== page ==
Farm Horizons, May 1998

Artist recreates ag agent painting

By Russell Victorian, McLeod County Chronicle

Artist Bonnie Mohr of rural Glencoe was commissioned by the Minnesota Association of County Agriculture Agents (MACAA) to do a painting that updates the image of what a county agent does in working with farm families.

The painting, "Generations of Extension Knowledge," celebrates the 85 years county extension agents have worked with Minnesota farmers, Mohr said.

A 1948 painting by famed illustrator Norman Rockwell, "County Agent" also depicted the image of county agents working with farmers.

Rockwell's painting was of a county ag agent explaining to a 4-H club member how to weigh tape his Guernsey calf while family members watched.

Bob Byrnes, extension educator for Lyon County, who co-originated the idea for an updated painting with Joe Neubauer, county extension agent for McLeod County, said they were not interested in an update of the Rockwell painting. "That is a work of art that stands alone," he said.

But, Byrnes said they wanted to show the extension educator working with the farm family of today, including the ideas of the farm family, and the research and generations of knowledge being passed along.

Both Byrnes and Neubauer are officers with MACAA who commissioned Mohr to do the painting.

Mohr said she was commissioned to do a more modern rendition of how county agents work with farm families.

Her painting depicts a three-generation farm family out studying a freshly cut alfalfa crop with a county agent.

She said grandparents often continue to help out on the farm after they retire. In the painting, the grandfather is listening carefully to the county agent while chewing on a blade of wheat. The granddaughter is not as interested in what the county agent has to say as she is in the features of her grandfather as she mimics him by also chewing on a blade of wheat.

But the detail in the oil painting brings out a much broader story.

Mohr said the painting also reflects a larger grain operation; a recent barn addition, which signifies the younger generation taking over and the need to expand; and the importance of seed choices in test plots and more.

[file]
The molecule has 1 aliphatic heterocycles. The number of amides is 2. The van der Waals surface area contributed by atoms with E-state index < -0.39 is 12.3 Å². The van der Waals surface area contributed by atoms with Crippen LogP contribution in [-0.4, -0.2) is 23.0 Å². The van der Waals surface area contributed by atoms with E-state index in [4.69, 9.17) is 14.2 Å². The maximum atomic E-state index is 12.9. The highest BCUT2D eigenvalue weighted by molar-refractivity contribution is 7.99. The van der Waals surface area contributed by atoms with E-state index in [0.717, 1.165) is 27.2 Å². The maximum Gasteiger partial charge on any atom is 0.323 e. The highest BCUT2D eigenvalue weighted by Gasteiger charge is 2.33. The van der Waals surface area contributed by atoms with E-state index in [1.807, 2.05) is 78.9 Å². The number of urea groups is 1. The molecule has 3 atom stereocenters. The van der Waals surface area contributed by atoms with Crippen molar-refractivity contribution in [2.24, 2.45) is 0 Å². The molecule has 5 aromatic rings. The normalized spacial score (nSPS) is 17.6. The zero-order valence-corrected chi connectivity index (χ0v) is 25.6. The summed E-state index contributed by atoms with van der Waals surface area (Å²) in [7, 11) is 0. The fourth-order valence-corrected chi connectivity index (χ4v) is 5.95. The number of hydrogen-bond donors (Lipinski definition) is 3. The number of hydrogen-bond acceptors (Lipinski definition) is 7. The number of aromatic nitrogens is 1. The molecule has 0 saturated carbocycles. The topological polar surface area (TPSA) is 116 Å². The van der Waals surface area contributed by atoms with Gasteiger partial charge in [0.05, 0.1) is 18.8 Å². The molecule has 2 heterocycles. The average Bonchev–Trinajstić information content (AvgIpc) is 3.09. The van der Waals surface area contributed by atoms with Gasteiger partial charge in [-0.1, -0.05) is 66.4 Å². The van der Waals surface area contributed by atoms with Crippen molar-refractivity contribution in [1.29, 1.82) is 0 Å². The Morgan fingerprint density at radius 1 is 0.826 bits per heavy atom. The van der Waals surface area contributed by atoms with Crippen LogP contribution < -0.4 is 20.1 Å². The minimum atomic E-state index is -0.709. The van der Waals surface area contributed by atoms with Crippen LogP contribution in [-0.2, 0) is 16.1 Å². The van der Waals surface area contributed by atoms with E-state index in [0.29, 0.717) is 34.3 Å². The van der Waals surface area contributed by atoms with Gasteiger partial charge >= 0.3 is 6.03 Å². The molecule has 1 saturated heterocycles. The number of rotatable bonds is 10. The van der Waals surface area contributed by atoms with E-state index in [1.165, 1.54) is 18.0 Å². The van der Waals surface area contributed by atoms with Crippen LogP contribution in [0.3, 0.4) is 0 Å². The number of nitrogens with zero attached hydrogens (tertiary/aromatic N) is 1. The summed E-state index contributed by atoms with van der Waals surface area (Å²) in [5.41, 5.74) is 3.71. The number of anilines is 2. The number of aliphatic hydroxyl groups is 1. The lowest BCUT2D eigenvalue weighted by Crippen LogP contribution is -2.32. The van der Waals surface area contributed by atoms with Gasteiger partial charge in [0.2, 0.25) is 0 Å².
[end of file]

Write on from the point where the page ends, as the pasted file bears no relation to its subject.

"The painting acknowledges the hard work and challenges faced by generations of farm families, and the vital research and education provided by the University of Minnesota Extension over the years," Neubauer said.

Mohr said she felt special to be a part of such a project and to follow in the footsteps of Rockwell.

She said she was hesitant at first because most of her work deals with farm animals and buildings and not usually people.

It took Mohr two months to shoot pictures and piece together the different elements of the painting, including selections of livestock, farm sites, implements, people, etc.

She said she was very pleased with the results. "It was a time in my career where I felt I was growing; taking a step.

"This picture pushed me to grow, which was exciting," Mohr said. "It also was exciting to be a part of history."

The original painting will be at the University of Minnesota, St. Paul campus, agricultural building, for probably the next 30 to 40 years, until another more modern rendition is done, she said.

Mohr said artists extend themselves in their work. "It comes through.

"Agriculture is where I come from, where I am, and what I believe," she said.

Mohr said limited edition prints of the painting are being sold to help fund agricultural scholarships for those entering the field or for extension agents extending their education.

Byrnes said one of the goals of the painting was to support scholarship funds. Limited edition prints of "Generations of Extension Knowledge" are available through MACAA, c/o Bob Byrnes, 502 Dogwood Ave., Marshall, MN 56258, tel. 507-532-9001.

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